Internal Communication – What to Avoid

As with every form of communication, there is a lot of room for misinterpretation. Here are some tips on how to avoid the most common mistakes.

1. Late, Incomplete or Intransparent Communication of Information

This does not only apply to fundamental events or new innovation taking place within your company. Also an e-mail regarding the schedule of a meeting should live up to above-mentioned standards. It should be written on time, so that the other person can prepare accordingly, it should cover all the necessary info, so that no surprises arise in the meeting itself, and it should be written in clear language, so that there is no room for misunderstanding.

2. Lack of Appreciation

Employee engagement is built on mutual appreciation and respect. A lack thereof, in whatever form, leads to loss of motivation, productivity and to missing trust towards the superiors. It is therefore not enough to provide the means for internal communication, it is also essential to communicate appreciation and respect through the channels you have built.

3. Competition Between Teams

Competitive thinking between departments or teams may stem from the above-mentioned issue of incomplete communication. A lack of a sense of unity throughout the company can also lead to departments or teams seeing each other as competitors, even though they should be working towards the same goal. Competitive thinking in between teams can be avoided by transparent internal communication on a management level and equally appreciated recognition of achievements by all departments and teams.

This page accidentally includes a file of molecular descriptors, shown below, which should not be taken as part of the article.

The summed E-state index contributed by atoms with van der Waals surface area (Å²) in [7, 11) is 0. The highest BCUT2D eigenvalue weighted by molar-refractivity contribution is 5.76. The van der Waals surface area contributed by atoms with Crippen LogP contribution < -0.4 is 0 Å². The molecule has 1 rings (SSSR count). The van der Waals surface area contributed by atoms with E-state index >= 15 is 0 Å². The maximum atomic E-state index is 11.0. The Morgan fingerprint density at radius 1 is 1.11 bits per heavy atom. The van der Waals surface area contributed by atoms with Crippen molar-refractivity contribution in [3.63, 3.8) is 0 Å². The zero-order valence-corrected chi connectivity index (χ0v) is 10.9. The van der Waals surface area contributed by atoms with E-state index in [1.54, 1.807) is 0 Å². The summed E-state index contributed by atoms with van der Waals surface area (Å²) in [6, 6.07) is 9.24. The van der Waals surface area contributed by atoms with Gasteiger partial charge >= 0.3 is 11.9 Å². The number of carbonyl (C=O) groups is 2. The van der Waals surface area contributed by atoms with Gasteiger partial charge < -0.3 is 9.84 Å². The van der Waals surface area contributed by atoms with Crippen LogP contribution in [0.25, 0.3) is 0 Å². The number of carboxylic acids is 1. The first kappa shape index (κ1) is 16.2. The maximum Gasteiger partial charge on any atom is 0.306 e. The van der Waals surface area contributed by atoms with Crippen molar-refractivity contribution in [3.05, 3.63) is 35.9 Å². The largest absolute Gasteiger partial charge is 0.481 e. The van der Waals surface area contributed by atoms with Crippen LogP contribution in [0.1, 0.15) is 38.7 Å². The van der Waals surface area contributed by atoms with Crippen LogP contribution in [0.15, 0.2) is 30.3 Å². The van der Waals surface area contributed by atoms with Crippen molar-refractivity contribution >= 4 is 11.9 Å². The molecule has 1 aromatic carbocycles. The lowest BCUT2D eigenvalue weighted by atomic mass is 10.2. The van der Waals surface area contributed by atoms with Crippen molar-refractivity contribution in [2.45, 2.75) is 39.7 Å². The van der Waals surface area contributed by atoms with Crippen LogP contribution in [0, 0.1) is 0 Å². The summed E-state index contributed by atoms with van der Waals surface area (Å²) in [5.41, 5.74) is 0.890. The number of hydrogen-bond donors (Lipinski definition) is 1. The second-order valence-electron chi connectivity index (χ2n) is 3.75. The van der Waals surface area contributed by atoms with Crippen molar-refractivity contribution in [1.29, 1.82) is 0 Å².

4. Unrecognized Employee Feedback

Similar to a lack of acknowledgement regarding work performance, a lack of recognition in regard to employee opinion and feedback can lead to problems of internal communication and company culture. Employee feedback is the first element with which managers can recognize arising problems early on. As a result, these can also be resolved quickly. Not recognizing employee feedback, on the other hand, renders the whole point of installing an internal communications mechanism obsolete and also communicates to the employees that their voice is not important enough to be taken into account.

5. Incorrect Use of Channels

Using the wrong channels or instruments for certain info can also lead to problems in the company atmosphere and to a loss of motivation among employees. As soon as employees have the feeling that not all information is shared transparently and in a simple accessible way, misunderstandings in communication can arise. It is therefore very important that the same type of information and knowledge is always communicated through the tools and channels originally defined for this purpose. To put it more simply: consistency is key in internal communication.